Hope in the Tension / by Jeff Tacklind

The advent season has officially begun.  Advent, in Latin, means coming, and at Christmas time we celebrate the reality that we live in the space between the first and second advent.   We celebrate the coming of the divine to earth in the birth of Jesus, and we look forward with anticipation for the coming day when all things will be made new.

The advent season is a place of tension.  It is a liminal space.  Our hearts are lifted with joy at the remembrance of Christ’s birth, death and resurrection, and yet they groan with the weight of suffering and pain that continues in our world today.

It is in this place of tension that the true depth and reality of our hope are seen and felt.  Christ comes not with sentimental assurances and easy answers.  He comes with the kind of love that seeks after the broken hearted, that extends grace to one’s enemies, that endures hardship and enters into the sufferings of others.

This kind of love requires a gaze that is fixed ahead of itself.  Dallas Willard defines hope as the joyous anticipation of the good.  This is how Christ endured the cross…it was the joy set before him.  The joy of a world set right and intimacy with mankind restored.  This reality is what allows us to enter in to the brokenness and mess of our world without avoiding the pain.  Our hope is fixed on what lies beyond.  The difficulties, in light of eternity, become light and momentary.

Our hope is fixed on the second advent.  As C.S. Lewis writes,

“Hope is one of the Theological virtues. This means that a continual looking forward to the eternal world is not (as some modern people think) a form of escapism or wishful thinking, but one of the things a Christian is meant to do. It does not mean that we are to leave the present world as it is. If you read history you will find that the Christians who did most for the present world were just those who thought most of the next. The Apostles themselves, who set on foot the conversion of the Roman Empire, the great men who built up the Middle Ages, the English Evangelicals who abolished the Slave Trade, all left their mark on Earth, precisely because their minds were occupied with Heaven. It is since Christians have largely ceased to think of the other world that they have become so ineffective in this. Aim at Heaven and you will get earth “thrown in”: aim at earth and you will get neither.”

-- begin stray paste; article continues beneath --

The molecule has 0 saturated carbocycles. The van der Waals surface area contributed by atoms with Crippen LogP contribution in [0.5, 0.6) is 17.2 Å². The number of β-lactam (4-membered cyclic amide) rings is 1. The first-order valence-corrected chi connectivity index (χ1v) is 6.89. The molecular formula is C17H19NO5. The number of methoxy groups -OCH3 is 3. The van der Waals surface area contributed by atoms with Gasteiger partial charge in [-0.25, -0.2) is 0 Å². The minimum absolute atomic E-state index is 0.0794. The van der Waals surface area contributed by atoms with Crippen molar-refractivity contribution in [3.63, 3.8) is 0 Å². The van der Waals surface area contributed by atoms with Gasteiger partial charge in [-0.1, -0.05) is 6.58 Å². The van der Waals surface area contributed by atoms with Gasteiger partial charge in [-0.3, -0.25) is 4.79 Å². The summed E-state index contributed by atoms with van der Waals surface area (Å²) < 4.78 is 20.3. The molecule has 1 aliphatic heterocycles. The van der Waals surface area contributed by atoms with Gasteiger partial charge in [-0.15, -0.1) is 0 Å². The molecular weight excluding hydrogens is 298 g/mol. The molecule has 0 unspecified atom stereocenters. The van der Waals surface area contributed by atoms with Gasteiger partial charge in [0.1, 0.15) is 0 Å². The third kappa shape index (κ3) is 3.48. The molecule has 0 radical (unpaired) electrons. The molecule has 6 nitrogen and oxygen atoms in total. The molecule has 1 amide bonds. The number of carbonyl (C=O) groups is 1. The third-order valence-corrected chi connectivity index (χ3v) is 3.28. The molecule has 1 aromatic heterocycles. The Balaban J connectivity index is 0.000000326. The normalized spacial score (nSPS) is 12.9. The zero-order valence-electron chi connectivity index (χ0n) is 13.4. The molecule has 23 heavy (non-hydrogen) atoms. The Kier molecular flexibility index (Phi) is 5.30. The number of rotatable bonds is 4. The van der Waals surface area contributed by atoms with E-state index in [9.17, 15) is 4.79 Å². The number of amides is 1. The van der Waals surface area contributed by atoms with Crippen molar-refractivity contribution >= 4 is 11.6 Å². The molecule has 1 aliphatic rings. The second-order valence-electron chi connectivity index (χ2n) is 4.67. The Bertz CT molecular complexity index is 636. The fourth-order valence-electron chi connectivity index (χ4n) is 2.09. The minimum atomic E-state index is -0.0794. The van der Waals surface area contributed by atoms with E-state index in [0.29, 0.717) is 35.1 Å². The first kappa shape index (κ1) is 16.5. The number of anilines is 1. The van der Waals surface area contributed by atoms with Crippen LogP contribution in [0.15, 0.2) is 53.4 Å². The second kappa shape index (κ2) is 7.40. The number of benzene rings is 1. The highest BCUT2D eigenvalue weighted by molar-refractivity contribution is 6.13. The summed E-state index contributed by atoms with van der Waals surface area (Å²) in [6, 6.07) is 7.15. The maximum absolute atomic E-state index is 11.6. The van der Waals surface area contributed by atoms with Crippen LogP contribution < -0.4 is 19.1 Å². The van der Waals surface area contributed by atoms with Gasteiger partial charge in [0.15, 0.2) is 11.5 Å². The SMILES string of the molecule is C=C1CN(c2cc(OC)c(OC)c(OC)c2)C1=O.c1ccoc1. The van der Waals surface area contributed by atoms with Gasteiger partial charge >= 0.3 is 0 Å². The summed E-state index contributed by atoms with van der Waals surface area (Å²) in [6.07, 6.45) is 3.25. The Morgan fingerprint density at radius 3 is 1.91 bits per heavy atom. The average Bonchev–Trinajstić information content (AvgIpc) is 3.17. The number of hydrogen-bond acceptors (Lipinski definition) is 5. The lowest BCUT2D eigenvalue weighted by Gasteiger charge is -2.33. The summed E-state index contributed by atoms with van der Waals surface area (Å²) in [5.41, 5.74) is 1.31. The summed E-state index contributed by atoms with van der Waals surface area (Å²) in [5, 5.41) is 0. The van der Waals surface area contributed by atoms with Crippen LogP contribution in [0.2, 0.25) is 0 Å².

To live in this middle place, between advents, is to experience the kingdom of heaven on earth.  It isn’t simply remembering, nor anticipating, but being caught up in this moment of God with us.  Jesus continues to enter in to our broken hearts, and through the joy of that reality, extend hope to a world that is in such need.

As Meister Eckart wrote,

“What good is it that Christ was born 2,000 years ago if he is not born now in your heart?”

” Lord, we do far too much celebrating your actual coming. I believe in God, but do I believe in God-in-me? I believe in God in heaven, but do I believe in God-on-earth? I believe in God out there, but do I believe in God-with-us?”

“Lord, be born in my heart. Come alive in me this Christmas! Amen.”